+ In some ways, President Obama dodged a bullet last weekend. In other ways, he shot himself in the foot. I'm relieved that we won't be facing a government shutdown, but the compromise that party leaders agreed upon late Friday night won't satisfy too many Americans. Some cuts, like education and elderly care were sadly inevitable, but others clearly demonstrated the seemingly impenitrible stranglehold of lobbyists and special interest groups. If the majority of our elected officials had actual jobs --or possessed any real-world skill besides governing-- they would've been fired now. The partisan cease fire in the wake of Gabby Giffords' shooting was fleeting; the ideological dagger eyes are just as pointed as they were before the election. The bipartisan period of mourning, one of mutual yet begrudging respect, was just that-- a period.
+ On that note, whatever became of the Tea Party radicals that took a battering ram to the status quo last year? Chances are, the mavericks that were elected to the House in November are too preoccupied trying to stay in office; it's fairly common for rookie representatives to spend nearly their entire two-year term fighting off challengers for a congressional seat they won mere months ago. However, the two or three that were present and vocal during the debates griped that there weren't enough cuts on government spending (naturally). As literal and pure as they may be, the Tea Partiers will eventually come to the same conclusion that Newt Gingrich arrived at in 1996: a government that spends no money whatever can neither govern nor function.
+ Another spring, another fantasy baseball rollout. So far, my results are no different than the past three years: my TV.com team is middling while my other team thrives. I drafted Mike Aviles on both teams; after a sizzing opening day he's been batting .060, so I dropped him for Hideki Kuroda and Alberto Callapso. Now I need to figure out what to do with an injured Ryan Zimmerman...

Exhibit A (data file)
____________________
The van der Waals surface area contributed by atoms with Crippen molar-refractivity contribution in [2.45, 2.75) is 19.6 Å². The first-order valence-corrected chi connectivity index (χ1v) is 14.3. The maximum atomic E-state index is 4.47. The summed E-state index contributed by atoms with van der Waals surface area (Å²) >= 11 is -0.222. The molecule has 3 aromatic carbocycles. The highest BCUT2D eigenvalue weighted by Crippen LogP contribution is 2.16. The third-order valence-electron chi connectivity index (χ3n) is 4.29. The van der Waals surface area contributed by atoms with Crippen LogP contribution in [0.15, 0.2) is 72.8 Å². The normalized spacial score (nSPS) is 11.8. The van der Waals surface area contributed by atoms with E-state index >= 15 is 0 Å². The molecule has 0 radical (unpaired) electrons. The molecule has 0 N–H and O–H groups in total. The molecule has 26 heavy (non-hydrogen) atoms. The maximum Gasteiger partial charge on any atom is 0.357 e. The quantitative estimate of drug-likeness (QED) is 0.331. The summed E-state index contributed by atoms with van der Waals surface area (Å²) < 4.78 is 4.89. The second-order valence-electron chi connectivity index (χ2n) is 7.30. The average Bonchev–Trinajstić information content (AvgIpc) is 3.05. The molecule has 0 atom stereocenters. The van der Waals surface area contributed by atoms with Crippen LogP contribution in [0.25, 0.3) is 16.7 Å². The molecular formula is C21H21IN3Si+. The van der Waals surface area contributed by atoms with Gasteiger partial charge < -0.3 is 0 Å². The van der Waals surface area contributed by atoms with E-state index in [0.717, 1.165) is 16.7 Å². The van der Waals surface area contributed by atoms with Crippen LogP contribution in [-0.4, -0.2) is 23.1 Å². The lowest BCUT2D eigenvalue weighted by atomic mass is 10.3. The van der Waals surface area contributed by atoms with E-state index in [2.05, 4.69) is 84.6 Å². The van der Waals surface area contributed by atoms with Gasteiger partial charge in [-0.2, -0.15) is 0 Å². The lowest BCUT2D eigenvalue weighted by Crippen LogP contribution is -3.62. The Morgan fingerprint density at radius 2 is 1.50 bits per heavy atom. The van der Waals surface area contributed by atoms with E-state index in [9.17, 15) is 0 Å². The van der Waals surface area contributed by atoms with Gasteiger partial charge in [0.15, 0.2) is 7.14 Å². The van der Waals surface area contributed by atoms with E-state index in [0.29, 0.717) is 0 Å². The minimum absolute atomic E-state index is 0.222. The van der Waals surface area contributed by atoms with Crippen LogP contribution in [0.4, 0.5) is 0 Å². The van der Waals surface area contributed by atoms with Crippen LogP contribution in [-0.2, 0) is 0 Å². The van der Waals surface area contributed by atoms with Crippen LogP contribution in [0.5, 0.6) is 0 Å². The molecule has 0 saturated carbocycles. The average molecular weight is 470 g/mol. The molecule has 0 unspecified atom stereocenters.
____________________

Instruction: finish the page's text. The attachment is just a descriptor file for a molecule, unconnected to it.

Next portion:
+ Finally, I'd like to address a bizarre incident that occured on Facebook last week. For those of you that are friends with me outside of this site, I'm somewhat notorious for writing witty, facetious status updates. Sometimes my original material clicks, sometimes it doesn't, it's all trial and error. On Tuesday the 5th, I jokingly announced that I had won the prestigious Red Smith Sports Journalism Award for an article I wrote titled "Wilson vs. Blaylock: History's Greatest Mookie?" Instead of getting the usual "John Smith likes this" or "LOL" comment, I received several notes congratulating me on the honor. Apparently, my wit was too dry for its own good; my friends and acquaintances didn't realize that a) the Red Smith is like the Pulitizer for sportswriting and almost as lucrative, and b) I'm just your average free-lance writer/blogger, not a scribe for Sports Illustrated or anything of the such. Eventually I had to clarify my failed joke, and no one felt betrayed, but for my own personal amusement I actually will write a blog spot next week comparing and contrasting the two Mookies. This article will be either my creative pinnacle or a stunning failure, and anyone that's interested will have a front row seat.